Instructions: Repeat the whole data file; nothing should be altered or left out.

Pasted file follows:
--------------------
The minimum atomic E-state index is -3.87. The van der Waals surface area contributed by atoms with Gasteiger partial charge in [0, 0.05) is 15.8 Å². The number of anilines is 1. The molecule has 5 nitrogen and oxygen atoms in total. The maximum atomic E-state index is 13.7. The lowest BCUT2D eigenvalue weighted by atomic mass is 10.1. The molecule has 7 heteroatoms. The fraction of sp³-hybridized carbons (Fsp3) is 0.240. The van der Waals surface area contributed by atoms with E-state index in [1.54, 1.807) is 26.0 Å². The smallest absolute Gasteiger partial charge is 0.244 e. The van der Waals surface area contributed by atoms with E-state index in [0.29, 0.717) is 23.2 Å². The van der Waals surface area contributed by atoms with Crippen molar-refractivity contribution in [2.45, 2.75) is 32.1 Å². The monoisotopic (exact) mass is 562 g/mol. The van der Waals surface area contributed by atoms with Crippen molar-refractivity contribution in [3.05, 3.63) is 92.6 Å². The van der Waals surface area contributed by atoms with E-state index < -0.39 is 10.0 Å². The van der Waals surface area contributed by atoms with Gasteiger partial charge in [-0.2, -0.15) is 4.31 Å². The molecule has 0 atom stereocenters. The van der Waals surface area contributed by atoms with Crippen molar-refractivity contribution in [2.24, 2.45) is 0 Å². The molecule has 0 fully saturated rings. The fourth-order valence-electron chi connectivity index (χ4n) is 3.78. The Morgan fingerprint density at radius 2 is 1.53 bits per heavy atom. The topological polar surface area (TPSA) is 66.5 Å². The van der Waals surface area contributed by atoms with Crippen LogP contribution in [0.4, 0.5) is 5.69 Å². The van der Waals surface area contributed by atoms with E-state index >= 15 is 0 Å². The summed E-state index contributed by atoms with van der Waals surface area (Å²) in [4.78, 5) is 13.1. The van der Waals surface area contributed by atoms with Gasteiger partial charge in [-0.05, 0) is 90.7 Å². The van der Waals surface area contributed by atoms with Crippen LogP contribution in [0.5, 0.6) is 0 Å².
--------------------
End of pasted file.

The minimum atomic E-state index is -3.87. The van der Waals surface area contributed by atoms with Gasteiger partial charge in [0, 0.05) is 15.8 Å². The number of anilines is 1. The molecule has 5 nitrogen and oxygen atoms in total. The maximum atomic E-state index is 13.7. The lowest BCUT2D eigenvalue weighted by atomic mass is 10.1. The molecule has 7 heteroatoms. The fraction of sp³-hybridized carbons (Fsp3) is 0.240. The van der Waals surface area contributed by atoms with E-state index in [1.54, 1.807) is 26.0 Å². The smallest absolute Gasteiger partial charge is 0.244 e. The van der Waals surface area contributed by atoms with E-state index in [0.29, 0.717) is 23.2 Å². The van der Waals surface area contributed by atoms with Crippen molar-refractivity contribution in [2.45, 2.75) is 32.1 Å². The monoisotopic (exact) mass is 562 g/mol. The van der Waals surface area contributed by atoms with Crippen molar-refractivity contribution in [3.05, 3.63) is 92.6 Å². The van der Waals surface area contributed by atoms with E-state index < -0.39 is 10.0 Å². The van der Waals surface area contributed by atoms with Gasteiger partial charge in [-0.2, -0.15) is 4.31 Å². The molecule has 0 atom stereocenters. The van der Waals surface area contributed by atoms with Crippen molar-refractivity contribution in [2.24, 2.45) is 0 Å². The molecule has 0 fully saturated rings. The fourth-order valence-electron chi connectivity index (χ4n) is 3.78. The Morgan fingerprint density at radius 2 is 1.53 bits per heavy atom. The topological polar surface area (TPSA) is 66.5 Å². The van der Waals surface area contributed by atoms with Crippen LogP contribution in [0.4, 0.5) is 5.69 Å². The van der Waals surface area contributed by atoms with E-state index >= 15 is 0 Å². The summed E-state index contributed by atoms with van der Waals surface area (Å²) in [4.78, 5) is 13.1. The van der Waals surface area contributed by atoms with Gasteiger partial charge in [-0.05, 0) is 90.7 Å². The van der Waals surface area contributed by atoms with Crippen LogP contribution in [0.5, 0.6) is 0 Å².